- The Griffin
Animal of the Week: The Tomato Frog
By Sara Umbrell, Layout Editor
Say hello to this week’s Animal of the Week — the tomato frog! Otherwise known as Dyschophus guineti. Yes, you read correctly, there is indeed a frog named after the beloved fruit (yes, it is a fruit), the tomato. These little guys are found exclusively in the rainforests of Madagascar that run along the east coast of the island. They are identified by their strikingly bright color, males usually being yellow-orange while females are a brighter red-orange. Their bellies are usually an offwhite color, and some individuals can have black spots on their back. They grow no bigger than four inches, with females usually being slightly larger than males.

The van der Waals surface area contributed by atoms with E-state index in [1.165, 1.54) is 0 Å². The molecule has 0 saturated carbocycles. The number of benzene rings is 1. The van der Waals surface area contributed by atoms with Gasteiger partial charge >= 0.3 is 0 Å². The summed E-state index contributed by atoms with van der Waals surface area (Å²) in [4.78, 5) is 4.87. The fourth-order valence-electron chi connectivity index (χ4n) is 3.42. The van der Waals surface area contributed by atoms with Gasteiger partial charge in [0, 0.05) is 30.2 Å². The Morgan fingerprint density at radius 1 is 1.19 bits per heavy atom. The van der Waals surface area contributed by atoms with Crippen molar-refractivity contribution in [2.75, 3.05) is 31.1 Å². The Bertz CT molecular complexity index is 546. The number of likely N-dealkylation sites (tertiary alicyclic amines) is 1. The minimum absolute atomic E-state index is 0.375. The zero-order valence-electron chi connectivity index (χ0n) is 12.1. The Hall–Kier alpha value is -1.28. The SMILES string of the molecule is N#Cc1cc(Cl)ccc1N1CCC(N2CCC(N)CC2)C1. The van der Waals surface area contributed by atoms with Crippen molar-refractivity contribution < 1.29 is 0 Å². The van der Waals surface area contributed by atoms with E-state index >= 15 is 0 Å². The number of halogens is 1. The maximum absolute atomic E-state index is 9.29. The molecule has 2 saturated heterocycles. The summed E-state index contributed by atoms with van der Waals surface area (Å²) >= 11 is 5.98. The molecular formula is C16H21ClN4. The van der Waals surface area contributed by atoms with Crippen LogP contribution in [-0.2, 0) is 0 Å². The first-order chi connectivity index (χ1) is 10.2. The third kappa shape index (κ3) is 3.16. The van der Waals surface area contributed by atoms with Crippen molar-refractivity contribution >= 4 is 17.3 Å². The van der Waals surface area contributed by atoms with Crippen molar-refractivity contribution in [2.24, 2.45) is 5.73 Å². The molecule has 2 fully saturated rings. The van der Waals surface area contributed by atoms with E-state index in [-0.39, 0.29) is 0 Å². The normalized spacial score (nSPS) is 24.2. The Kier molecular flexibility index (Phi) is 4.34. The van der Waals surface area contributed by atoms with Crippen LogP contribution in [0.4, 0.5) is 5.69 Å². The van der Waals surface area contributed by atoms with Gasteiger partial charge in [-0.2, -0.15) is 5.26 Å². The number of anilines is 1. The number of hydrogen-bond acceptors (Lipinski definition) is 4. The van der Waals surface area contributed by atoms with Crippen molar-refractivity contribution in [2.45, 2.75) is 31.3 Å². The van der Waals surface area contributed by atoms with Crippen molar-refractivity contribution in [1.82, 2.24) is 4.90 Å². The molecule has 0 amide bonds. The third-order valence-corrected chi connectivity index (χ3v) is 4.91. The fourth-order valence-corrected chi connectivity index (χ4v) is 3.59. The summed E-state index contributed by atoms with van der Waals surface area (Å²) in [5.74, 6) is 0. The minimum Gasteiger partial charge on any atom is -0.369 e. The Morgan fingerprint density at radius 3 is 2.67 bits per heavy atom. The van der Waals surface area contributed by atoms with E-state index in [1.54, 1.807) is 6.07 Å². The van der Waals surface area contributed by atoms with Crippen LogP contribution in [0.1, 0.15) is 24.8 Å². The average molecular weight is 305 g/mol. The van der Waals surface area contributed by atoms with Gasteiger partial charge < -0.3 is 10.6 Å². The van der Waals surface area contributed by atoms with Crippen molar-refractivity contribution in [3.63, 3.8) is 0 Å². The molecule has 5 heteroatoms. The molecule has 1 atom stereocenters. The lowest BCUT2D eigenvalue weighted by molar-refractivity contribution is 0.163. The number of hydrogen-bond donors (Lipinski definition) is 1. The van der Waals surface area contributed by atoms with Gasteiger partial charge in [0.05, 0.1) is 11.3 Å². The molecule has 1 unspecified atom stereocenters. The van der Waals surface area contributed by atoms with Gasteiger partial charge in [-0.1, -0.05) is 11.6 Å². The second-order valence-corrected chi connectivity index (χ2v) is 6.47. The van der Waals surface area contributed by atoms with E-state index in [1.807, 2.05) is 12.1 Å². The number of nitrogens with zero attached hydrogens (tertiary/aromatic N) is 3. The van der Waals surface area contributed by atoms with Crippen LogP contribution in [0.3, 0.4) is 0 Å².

Unlike most frogs, the tomato frog does not have webbing in its front feet, and very little in its hind feet. This is because the tomato frog does not swim much, and prefers very slow-moving, almost stagnant water to sit in during the day. Once evening hits, and eventually turns to night, the tomato frog becomes more active and wanders around the forest floor. Their diet consists of insects, larvae and worms. The tomato frog breeds in freshwater pools, the female laying hundreds of eggs on the surface, which hatch about 36 hours later. Fortunately, the tomato frog is of least concern on the endangered species list and these little fellows are thriving!
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